Message from the Office of Science Director

Dear colleagues,

It is an honor to introduce myself to the Office of Science laboratory community. I’m ready and excited to pour my energy into making sure that we continue to be the world class, powerhouse science agency we have always been, and the steward of the research crown jewels that our labs represent. My first and foundational goal is to support, enable, and advocate for the work you all do to realize our shared vision: to support the best science across the full breadth of our world-leading portfolio of curiosity-driven and use-inspired basic research and to deliver the scientific tools the world needs to enable new discoveries. Together, I know we will make meaningful contributions to advancing our mission of scientific discovery by supporting our current workforce, and by developing a diverse and inclusive next generation of scientists to carry our SC mission into the future.

Allow me to tell you more about myself. I am an earth scientist and educator. I am passionate about soil – the thin veil of loose material covering the land surface that has an outsized role in regulating life as we know it. Soil is an intricate canvas upon which so much science unfolds. In addition to being the most complex biomaterial that we know of, soil regulates the Earth’s climate and is foundational to human and national security. Because of the complexity of soil, scientific investigations that seek to unravel the physical, chemical, and biological processes that take place in the soil system require advanced experimental, observational, and computational tools. Studying how the soil system regulates the Earth’s climate, learning about the abundant and diverse forms of life within soil, and even the energy systems that support said life requires that we employ approaches and training that consider multiple fields of study, complex and cutting-edge facilities, and team science. That is why I have had career-long ties to the Department of Energy, the DOE National Labs, and the advanced facilities managed by the Office of Science.

My research has provided me with many opportunities to collaborate with scientists throughout the DOE laboratories. But my connection to the DOE started much earlier in my educational journey. As a Ph.D. student at the University of California, Berkeley, I had the privilege of conducting research at Lawrence Berkeley National Laboratory. The mentorship and the hands-on experience with DOE’s advanced facilities that I received were invaluable for my research and growth as an academic. I was subsequently able to apply the advanced spectroscopic tools at Pacific Northwest National Laboratory’s Environmental Molecular Sciences Laboratory to advance our understanding of the rich composition of organic compounds in soil’s carbon reserve. Most recently, my mentees–four of whom are now employed at DOE labs–with their DOE scientist collaborators have been applying X-ray spectroscopy approaches available at Berkeley Lab and SLAC National Accelerator Laboratory, as well as mass spectrometry capabilities at Lawrence Livermore National Laboratory to advance our understanding of soil biogeochemical cycles.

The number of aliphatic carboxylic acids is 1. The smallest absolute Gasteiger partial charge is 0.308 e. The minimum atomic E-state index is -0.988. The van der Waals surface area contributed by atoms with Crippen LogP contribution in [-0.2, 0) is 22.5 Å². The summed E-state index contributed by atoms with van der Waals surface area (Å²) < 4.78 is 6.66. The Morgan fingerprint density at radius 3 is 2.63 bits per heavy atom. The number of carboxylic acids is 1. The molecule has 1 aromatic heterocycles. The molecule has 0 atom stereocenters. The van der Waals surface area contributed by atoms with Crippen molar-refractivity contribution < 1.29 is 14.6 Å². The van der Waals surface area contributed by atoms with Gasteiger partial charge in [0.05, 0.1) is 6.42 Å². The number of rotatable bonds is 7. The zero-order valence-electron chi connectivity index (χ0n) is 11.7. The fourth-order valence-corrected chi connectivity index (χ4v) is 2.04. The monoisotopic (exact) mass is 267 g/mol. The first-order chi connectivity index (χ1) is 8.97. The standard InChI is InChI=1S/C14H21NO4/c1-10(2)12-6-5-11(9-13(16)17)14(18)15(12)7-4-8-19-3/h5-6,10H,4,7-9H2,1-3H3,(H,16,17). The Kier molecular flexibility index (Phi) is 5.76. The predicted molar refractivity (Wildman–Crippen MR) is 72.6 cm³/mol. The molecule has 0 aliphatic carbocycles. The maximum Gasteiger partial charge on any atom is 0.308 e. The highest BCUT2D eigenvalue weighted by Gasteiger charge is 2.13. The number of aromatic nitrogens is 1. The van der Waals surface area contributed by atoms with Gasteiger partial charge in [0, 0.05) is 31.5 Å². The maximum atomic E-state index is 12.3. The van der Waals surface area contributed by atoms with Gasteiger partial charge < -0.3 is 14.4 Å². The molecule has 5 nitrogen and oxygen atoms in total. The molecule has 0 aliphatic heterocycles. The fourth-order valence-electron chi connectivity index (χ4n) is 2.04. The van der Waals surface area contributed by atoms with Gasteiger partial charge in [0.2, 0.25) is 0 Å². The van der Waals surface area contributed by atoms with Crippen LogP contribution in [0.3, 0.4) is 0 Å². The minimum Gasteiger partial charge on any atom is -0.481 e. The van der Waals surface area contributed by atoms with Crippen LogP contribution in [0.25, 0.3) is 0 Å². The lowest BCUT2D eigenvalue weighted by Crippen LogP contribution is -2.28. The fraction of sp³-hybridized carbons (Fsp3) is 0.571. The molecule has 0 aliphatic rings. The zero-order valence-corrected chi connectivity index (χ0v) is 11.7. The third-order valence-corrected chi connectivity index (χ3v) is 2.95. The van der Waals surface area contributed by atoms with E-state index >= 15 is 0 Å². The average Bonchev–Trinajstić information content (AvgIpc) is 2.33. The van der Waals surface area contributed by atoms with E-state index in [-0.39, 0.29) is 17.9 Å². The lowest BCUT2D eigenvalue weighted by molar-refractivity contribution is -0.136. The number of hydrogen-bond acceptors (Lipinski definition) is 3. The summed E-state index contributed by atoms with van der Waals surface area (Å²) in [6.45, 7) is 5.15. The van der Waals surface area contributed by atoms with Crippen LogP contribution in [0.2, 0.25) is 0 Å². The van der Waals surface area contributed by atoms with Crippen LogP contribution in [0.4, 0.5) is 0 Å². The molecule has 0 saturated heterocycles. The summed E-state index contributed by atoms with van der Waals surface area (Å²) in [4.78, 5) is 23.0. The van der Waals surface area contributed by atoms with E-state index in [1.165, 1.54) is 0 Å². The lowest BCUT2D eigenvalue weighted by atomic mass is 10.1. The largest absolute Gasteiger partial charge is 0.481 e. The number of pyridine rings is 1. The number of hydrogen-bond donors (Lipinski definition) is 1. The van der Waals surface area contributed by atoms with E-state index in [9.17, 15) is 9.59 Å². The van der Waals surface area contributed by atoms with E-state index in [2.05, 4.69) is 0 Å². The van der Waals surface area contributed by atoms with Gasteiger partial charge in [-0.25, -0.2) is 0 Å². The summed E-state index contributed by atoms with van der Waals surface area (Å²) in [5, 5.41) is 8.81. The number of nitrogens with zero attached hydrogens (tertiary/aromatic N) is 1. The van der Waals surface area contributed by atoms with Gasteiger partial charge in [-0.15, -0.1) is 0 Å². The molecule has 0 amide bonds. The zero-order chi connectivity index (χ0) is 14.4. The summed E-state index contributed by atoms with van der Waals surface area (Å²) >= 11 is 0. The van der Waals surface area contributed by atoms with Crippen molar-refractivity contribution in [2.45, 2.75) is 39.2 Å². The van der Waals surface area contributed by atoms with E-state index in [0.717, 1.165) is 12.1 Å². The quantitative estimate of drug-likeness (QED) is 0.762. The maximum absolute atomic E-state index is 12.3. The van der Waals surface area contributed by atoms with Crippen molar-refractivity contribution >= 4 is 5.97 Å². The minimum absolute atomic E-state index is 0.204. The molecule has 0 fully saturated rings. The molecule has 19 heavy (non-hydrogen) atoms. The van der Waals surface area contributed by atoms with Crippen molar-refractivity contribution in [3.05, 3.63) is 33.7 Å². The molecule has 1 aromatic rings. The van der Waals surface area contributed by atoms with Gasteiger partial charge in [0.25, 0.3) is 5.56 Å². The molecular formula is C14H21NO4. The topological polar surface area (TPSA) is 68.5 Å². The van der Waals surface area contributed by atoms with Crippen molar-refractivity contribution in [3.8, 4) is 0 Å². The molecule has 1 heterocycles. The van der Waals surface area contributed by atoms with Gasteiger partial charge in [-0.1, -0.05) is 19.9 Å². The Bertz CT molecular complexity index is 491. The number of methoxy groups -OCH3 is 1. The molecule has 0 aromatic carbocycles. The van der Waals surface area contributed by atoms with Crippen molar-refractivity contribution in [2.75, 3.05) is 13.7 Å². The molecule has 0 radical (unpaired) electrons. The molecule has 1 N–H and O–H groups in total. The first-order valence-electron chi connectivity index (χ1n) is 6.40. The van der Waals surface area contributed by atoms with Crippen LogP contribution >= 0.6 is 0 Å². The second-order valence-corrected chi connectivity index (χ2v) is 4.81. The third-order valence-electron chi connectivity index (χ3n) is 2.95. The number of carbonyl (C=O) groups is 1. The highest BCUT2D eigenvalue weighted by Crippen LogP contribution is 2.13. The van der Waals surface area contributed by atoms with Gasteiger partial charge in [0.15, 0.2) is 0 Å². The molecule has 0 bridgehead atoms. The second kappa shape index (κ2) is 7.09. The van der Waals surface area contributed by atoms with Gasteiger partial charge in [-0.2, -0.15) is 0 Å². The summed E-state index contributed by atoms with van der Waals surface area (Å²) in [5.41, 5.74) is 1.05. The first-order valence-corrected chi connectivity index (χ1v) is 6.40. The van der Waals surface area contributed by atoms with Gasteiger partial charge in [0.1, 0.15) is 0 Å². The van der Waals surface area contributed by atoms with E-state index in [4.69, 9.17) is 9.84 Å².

President Biden has demonstrated that he recognizes the need to make significant investments to ensure U.S. leadership in the scientific enterprise, and to address some of the most pressing problems of our time. This includes climate change, which I have spent a good part of my career working on, and also advanced computing, energy science, and fundamental physics that advance our understanding of the universe. You were critical to the science and technology efforts that were launched to address COVID-19. These collaborations demonstrated what is possible when we fund basic science and allow scientists from across multiple fields to work together in the world’s most advanced scientific facilities–to enable timely discoveries. My hope is that we can capitalize on the innovations from the last couple of years to help tackle current and future challenges that have/may come our way.

As a scientist who has studied and works in public institutions of higher learning, I have always taken my responsibility to serve the public very seriously. I believe publicly funded science and technology are critical for inspiring the next generation of scholars. We have a responsibility to equitably serve the diverse communities of taxpayers that make our scientific careers possible and support our love of scientific research. It is my hope that we can make a tangible difference to not just advance science, but to also develop the scientific workforce of tomorrow and communicate our science and its value to society.

It is truly an honor to be entrusted by this Administration to lead the Office of Science. Together we can advance our mission of discovery science and inform and enable the broader missions of the Department of Energy.

I am eager to visit the labs and meet the rest of my extended SC family and look forward to seeing you soon!

Asmeret Asefaw Berhe
Director, Office of Science

Asmeret Asefaw Berhe being sworn in as Director of the Office of Science on May 19. 2022.
Photo credit: Professor Teamrat A. Ghezzehei, University of California, Merced.